Communicating in person is always best
The Difficulties of Trying to Negotiate Effectively Over Email
When you try to negotiate effectively over email, you can leave yourself at risk of getting overlooked or forgotten in the shuffle. It can also put you at high risk of being misunderstood.
Tone and emotion are difficult to convey in text. When you meet in-person, you can read their facial expressions, hand movements, and body language. Over the phone, you can gain more information through their tone of voice. But with email, you’re almost flying blind.
In one study, ten statements were emailed to participants—some sarcastic and some serious. The senders thought the correct emotion would be easy to identify, but recipients performed little better than random guessing.
The reality is that you cannot correctly convey emotions in your emails. Instead, you need to try to stick to straightforward information, sharing or asking close-ended questions, and leave the tricky topics to a phone call or meeting.
Still, that doesn’t mean you should never use email. You can still negotiate effectively over email; you just have to be smart and careful.
Read more in our blog, Negotiation Strategies for Leaders.
Understand the Limits of Email
The first key to effective negotiation is to understand your limits. If you have to communicate via email, then know what you’re getting yourself into. If you’re feeling particularly emotional or you want to use emotion to sway the situation, email is not going to be your friend.
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Also, remember that emails default toward a negative tone. You might think your negotiation is starting off neutral, but most people automatically read the most negative emotions and intentions, according to Psychology Today. Recognize that the tone you want to convey won’t come across and be prepared for that.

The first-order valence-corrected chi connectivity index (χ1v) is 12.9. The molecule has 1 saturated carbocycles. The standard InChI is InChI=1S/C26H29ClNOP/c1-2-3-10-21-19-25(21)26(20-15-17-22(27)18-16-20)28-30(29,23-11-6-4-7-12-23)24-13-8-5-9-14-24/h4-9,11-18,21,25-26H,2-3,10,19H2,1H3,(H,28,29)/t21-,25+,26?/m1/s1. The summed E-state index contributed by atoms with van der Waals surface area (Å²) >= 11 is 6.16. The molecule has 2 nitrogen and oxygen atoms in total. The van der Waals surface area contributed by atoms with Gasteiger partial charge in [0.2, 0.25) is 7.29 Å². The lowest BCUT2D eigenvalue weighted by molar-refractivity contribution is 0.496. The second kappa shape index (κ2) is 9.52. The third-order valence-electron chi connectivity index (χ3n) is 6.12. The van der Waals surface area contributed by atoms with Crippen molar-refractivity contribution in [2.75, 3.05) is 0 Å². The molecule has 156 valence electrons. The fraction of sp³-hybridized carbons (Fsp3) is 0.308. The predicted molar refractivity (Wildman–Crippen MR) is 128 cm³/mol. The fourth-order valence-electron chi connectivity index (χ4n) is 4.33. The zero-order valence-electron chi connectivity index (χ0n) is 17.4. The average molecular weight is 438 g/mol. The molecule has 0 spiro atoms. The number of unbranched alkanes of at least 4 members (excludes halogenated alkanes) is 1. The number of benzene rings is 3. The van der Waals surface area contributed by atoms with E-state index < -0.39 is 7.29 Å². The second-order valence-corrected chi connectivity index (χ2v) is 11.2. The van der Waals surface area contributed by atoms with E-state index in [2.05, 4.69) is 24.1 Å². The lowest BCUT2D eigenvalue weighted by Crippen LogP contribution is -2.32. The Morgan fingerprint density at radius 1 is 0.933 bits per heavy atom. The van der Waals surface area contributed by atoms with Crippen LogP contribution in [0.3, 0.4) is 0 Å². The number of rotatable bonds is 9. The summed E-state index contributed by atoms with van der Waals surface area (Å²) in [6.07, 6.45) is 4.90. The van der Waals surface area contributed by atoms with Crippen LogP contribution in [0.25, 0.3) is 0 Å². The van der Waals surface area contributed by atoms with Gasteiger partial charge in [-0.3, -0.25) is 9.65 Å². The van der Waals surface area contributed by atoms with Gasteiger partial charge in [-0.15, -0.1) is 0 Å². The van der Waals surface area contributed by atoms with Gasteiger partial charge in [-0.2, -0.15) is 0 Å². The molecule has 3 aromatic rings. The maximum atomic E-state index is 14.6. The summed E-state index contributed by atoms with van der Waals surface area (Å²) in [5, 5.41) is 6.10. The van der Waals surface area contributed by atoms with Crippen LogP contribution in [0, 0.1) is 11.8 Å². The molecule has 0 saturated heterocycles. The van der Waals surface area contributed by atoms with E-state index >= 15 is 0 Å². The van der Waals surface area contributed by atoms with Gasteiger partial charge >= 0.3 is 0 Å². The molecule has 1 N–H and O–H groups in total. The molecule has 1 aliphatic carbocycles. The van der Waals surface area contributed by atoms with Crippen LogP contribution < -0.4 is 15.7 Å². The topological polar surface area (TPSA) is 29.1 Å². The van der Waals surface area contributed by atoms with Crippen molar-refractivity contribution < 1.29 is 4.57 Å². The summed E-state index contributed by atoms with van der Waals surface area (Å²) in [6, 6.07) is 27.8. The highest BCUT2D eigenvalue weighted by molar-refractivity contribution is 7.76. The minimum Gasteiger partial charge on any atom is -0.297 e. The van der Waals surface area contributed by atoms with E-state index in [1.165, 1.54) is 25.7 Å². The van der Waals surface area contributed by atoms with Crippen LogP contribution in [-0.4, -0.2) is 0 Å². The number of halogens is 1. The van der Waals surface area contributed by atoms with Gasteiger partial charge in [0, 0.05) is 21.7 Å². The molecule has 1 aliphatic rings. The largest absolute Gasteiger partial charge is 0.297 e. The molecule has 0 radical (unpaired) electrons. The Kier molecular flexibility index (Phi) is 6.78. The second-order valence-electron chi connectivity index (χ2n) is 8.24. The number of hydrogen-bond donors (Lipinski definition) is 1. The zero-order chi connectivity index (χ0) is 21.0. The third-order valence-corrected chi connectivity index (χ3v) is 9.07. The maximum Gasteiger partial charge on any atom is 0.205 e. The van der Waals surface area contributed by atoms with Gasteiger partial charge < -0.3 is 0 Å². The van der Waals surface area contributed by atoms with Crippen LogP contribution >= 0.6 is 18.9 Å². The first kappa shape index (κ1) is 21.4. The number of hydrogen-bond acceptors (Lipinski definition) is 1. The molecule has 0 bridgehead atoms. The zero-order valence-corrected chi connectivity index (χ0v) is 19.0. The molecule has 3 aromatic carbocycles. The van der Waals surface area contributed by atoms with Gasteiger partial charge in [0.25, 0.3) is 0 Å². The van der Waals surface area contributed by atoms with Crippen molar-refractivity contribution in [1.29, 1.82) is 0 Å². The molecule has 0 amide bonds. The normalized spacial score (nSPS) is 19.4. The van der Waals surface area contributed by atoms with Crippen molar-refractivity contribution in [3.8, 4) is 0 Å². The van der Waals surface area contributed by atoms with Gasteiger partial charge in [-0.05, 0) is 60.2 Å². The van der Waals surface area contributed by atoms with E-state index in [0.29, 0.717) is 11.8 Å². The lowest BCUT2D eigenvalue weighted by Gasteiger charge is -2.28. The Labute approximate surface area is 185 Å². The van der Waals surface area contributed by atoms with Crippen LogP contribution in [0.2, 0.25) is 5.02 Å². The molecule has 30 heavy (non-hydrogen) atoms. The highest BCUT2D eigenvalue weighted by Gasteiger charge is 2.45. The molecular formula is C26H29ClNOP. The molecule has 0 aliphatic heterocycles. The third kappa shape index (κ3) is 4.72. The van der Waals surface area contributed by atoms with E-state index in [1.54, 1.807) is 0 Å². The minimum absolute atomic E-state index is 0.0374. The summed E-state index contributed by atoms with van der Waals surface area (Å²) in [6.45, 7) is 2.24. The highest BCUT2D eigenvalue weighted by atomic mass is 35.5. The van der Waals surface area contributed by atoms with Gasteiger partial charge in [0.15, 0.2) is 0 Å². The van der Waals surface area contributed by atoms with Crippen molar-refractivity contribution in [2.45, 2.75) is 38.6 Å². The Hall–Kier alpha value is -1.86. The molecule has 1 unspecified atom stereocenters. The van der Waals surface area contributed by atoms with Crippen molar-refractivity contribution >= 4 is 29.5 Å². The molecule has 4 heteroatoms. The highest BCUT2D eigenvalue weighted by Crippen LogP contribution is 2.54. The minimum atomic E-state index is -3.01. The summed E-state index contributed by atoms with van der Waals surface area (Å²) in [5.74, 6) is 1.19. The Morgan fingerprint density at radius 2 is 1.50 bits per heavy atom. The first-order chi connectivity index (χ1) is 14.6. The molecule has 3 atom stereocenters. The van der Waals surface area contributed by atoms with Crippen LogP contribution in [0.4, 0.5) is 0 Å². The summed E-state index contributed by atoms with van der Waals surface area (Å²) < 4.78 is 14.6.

Learn how to overcome some these barriers in our blog,
Overcoming the “No”: Negotiating Creative Solutions.
Set the Stage at the Beginning
To negotiate effectively over email, you need to set the stage in the very beginning. Open up your email with a greeting that brings feelings in right away and makes the communication personal.
If you’re responding to an email, this could mean immediately offering thanks and demonstrating genuine excitement and gratitude for the chance to negotiate. Just be sure to avoid language that is overly flowery in favor of straightforward and simple communication.
For example, “Hi So and So, Thank you for your email. I am very grateful for the opportunity to discuss the salary of [$XXX] with you.”
If you’re the one to reach out first via email, you can still set the stage and bring emotion into the conversation; it just takes a little more care. A good way to set the stage is to introduce where you are at, so they have a better understanding of your situation.
For example, “It was wonderful meeting with you the other day. After I had the opportunity to think over our discussion, I realized I had a few additional questions that I wanted to bring up. I want to make sure we’re both on the same page before we move forward and felt clarification was needed.”